Six Indian companies are working on a vaccine for COVID-19, joining global efforts to find a quick preventive for the deadly infection spreading rapidly across the world, says a top Indian scientist.
Nearly 70 vaccine candidates’ are being tested and at least three have moved to the human clinical trial stage, but a vaccine for the novel coronavirus is unlikely to be ready for mass use before 2021.
As COVID-19 infects more than 1.9 million in the world and claims 1,26,000 lives, Indian scientists are also part of the global fight against the disease.
While Zydus Cadila is working on two vaccines, Serum Institute, Biological E, Bharat Biotech, Indian Immunologicals, and Mynvax are developing one vaccine each.
But it is a complicated process with many stages of testing and many challenges, explained experts. A vaccine for the new coronavirus, SARS-CoV-2, may not take 10 years that other vaccines do but it could be at least a year before it is proven safe, effective, and made widely available.
Vaccine development is a lengthy process which often takes years, with many challenges, said E. Sreekumar, chief scientific officer at the Rajiv Gandhi Centre for Biotechnology (RGCB) in Kerala.
Generally, vaccines take several months to pass the different stages of testing, and then approvals also take time. For COVID-19, we don’t expect a vaccine to come in this year, agreed Rakesh Mishra, director of the CSIR-Centre for Cellular and Molecular Biology (CCMB) in Hyderabad.
Vaccine testing typically begins with animal and lab testing before going on to different stages of human testing.
The human testing phase is composed of many phases, Sreekumar told PTI.
Phase one trials are small-scale, usually involving few participants, to assess whether the vaccine is safe for humans. Phase two trials often involve several hundred subjects, and mainly evaluate the efficacy of the vaccine against the disease, he said.
The final phase involves thousands of people to further assess the efficacy of the vaccine over a defined period of time, and can last several months, Sreekumar said.
That is why we don’t see a vaccine coming in at least a year from now.
Even after the vaccine is ready, he explained, there are a lot of challenges, including whether the vaccine is effective in all populations, and if it can be used for different strains of the novel coronavirus, which might start mutating as time passes.
There are lots of vaccines which are being tested for COVID-19, some of which are in the stage 1 clinical trial, Mishra added.
But we still don’t know how fast they will proceed towards a vaccine and they can take several months to reach any point, he said.
According to the World Health Organization (WHO), three vaccine candidates are in the clinical testing phase, meaning they are able to be tested on humans, while nearly 70 are in the preclinical phase either in lab testing, or animal studies.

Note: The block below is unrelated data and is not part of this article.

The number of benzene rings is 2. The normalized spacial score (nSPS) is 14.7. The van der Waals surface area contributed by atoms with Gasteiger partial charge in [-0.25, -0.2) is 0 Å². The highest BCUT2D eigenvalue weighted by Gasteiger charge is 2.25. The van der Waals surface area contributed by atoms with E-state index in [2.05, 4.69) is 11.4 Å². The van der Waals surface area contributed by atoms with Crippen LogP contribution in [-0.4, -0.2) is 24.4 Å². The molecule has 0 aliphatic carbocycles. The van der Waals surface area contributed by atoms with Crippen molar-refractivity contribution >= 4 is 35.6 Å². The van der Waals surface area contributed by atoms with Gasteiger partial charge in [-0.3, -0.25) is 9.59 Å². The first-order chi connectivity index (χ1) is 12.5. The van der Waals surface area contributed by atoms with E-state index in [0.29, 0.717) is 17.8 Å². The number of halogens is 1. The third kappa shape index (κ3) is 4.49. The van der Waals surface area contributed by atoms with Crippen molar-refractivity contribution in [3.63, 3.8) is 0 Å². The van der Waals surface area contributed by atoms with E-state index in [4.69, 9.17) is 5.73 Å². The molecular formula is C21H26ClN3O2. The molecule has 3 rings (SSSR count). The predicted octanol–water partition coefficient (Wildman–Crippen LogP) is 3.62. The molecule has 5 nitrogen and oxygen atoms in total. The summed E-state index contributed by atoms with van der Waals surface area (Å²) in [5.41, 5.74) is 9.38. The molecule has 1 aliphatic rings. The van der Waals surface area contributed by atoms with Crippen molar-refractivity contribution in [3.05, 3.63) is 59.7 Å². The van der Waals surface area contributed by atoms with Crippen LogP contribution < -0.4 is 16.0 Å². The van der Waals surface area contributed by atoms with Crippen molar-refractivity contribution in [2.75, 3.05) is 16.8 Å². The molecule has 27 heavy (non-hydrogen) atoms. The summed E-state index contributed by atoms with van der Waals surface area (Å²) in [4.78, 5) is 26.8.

Though Kang named six companies, the WHO has listed only Zydus Cadila and Serum Institute from India as among the global firms working on a COVID-19 vaccine.
As of April 8, 2020, said CEPI, the global COVID-19 vaccine R&D landscape includes 115 vaccine candidates, of which 78 are confirmed as active and 37 are unconfirmed.
Of the 78 confirmed active projects, 73 are currently at exploratory or preclinical stages, noted the CEPI team in an analysis published in the journal Nature reviews drug Discovery last week.
The most advanced candidates have recently moved into clinical development, including mRNA-1273 from US-based biotechnology company Moderna, Ad5-nCoV from Chinese biopharma company CanSino Biologicals, and INO-4800 from American pharmaceuticals company Inovio.
Others in this list include LV-SMENP-DC and pathogen-specific aAPC from Shenzhen Geno-Immune Medical Institute in China.
Numerous other vaccine developers have indicated plans to initiate human testing in 2020, the CEPI scientists said.
Experts believe the genome sequencing of the new coronavirus provided by scientists in China shows it shares 79 per cent of the same genetic material as severe acute respiratory syndrome (SARS) and 50 per cent of the same material as Middle East respiratory syndrome (MERS), a species of coronavirus which infects humans, bats, and camels.
This allows developers to use groundwork already created in research for vaccines for those viruses.
Australia’s national science agency CSIRO announced earlier this month that it has begun preclinical tests of a vaccine developed by Oxford University in the UK.
A striking feature of the vaccine development landscape for COVID-19 is the range of technology platforms being evaluated, including nucleic acid (DNA and RNA), virus-like particle, live weakened virus, and inactivated virus approaches.
The CEPI noted that many of these platforms are not currently the basis for licensed vaccines, but experience in fields such as oncology is encouraging developers to exploit the opportunities that next-generation approaches offer for increased speed of development and manufacture.